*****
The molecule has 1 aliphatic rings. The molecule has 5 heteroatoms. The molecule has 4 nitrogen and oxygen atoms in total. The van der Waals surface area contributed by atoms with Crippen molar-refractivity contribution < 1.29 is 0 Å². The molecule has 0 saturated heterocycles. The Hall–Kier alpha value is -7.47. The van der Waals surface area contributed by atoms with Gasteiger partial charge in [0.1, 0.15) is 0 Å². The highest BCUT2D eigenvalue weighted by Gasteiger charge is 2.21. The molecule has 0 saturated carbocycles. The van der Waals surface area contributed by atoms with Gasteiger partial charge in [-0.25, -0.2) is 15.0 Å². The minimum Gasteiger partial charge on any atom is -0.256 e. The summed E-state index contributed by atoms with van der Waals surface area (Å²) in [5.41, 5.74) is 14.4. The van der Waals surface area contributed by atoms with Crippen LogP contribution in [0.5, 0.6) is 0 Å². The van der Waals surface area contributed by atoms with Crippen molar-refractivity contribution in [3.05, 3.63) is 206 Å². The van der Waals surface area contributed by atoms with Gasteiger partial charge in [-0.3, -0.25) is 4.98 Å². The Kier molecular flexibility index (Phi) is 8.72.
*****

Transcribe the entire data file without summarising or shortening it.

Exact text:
The molecule has 1 aliphatic rings. The molecule has 5 heteroatoms. The molecule has 4 nitrogen and oxygen atoms in total. The van der Waals surface area contributed by atoms with Crippen molar-refractivity contribution < 1.29 is 0 Å². The molecule has 0 saturated heterocycles. The Hall–Kier alpha value is -7.47. The van der Waals surface area contributed by atoms with Gasteiger partial charge in [0.1, 0.15) is 0 Å². The highest BCUT2D eigenvalue weighted by Gasteiger charge is 2.21. The molecule has 0 saturated carbocycles. The van der Waals surface area contributed by atoms with Gasteiger partial charge in [-0.25, -0.2) is 15.0 Å². The minimum Gasteiger partial charge on any atom is -0.256 e. The summed E-state index contributed by atoms with van der Waals surface area (Å²) in [5.41, 5.74) is 14.4. The van der Waals surface area contributed by atoms with Crippen LogP contribution in [0.5, 0.6) is 0 Å². The van der Waals surface area contributed by atoms with Crippen molar-refractivity contribution in [3.05, 3.63) is 206 Å². The van der Waals surface area contributed by atoms with Gasteiger partial charge in [-0.3, -0.25) is 4.98 Å². The Kier molecular flexibility index (Phi) is 8.72.